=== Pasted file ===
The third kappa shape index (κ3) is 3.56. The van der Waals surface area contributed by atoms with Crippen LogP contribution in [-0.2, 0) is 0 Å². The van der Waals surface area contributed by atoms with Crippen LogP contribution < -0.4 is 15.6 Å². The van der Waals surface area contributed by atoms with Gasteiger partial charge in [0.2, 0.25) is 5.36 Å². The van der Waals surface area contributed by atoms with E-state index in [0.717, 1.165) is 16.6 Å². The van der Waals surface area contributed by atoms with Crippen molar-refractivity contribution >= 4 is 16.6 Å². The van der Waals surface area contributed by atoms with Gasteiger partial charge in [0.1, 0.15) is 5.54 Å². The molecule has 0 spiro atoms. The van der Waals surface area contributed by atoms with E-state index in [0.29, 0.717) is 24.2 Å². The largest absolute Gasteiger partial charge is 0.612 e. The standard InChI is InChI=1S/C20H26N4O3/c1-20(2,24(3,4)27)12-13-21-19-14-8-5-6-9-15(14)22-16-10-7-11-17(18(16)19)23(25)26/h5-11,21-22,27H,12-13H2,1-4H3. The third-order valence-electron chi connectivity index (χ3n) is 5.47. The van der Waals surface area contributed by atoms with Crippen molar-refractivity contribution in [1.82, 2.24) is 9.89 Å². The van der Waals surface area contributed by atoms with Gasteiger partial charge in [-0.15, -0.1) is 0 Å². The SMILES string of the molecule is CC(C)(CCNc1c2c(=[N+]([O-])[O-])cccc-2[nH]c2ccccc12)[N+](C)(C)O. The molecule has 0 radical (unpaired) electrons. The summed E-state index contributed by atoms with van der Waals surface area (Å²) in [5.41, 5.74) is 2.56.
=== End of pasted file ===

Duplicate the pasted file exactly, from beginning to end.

The third kappa shape index (κ3) is 3.56. The van der Waals surface area contributed by atoms with Crippen LogP contribution in [-0.2, 0) is 0 Å². The van der Waals surface area contributed by atoms with Crippen LogP contribution < -0.4 is 15.6 Å². The van der Waals surface area contributed by atoms with Gasteiger partial charge in [0.2, 0.25) is 5.36 Å². The van der Waals surface area contributed by atoms with E-state index in [0.717, 1.165) is 16.6 Å². The van der Waals surface area contributed by atoms with Crippen molar-refractivity contribution >= 4 is 16.6 Å². The van der Waals surface area contributed by atoms with Gasteiger partial charge in [0.1, 0.15) is 5.54 Å². The molecule has 0 spiro atoms. The van der Waals surface area contributed by atoms with E-state index in [0.29, 0.717) is 24.2 Å². The largest absolute Gasteiger partial charge is 0.612 e. The standard InChI is InChI=1S/C20H26N4O3/c1-20(2,24(3,4)27)12-13-21-19-14-8-5-6-9-15(14)22-16-10-7-11-17(18(16)19)23(25)26/h5-11,21-22,27H,12-13H2,1-4H3. The third-order valence-electron chi connectivity index (χ3n) is 5.47. The van der Waals surface area contributed by atoms with Crippen molar-refractivity contribution in [1.82, 2.24) is 9.89 Å². The van der Waals surface area contributed by atoms with Gasteiger partial charge in [-0.15, -0.1) is 0 Å². The SMILES string of the molecule is CC(C)(CCNc1c2c(=[N+]([O-])[O-])cccc-2[nH]c2ccccc12)[N+](C)(C)O. The molecule has 0 radical (unpaired) electrons. The summed E-state index contributed by atoms with van der Waals surface area (Å²) in [5.41, 5.74) is 2.56.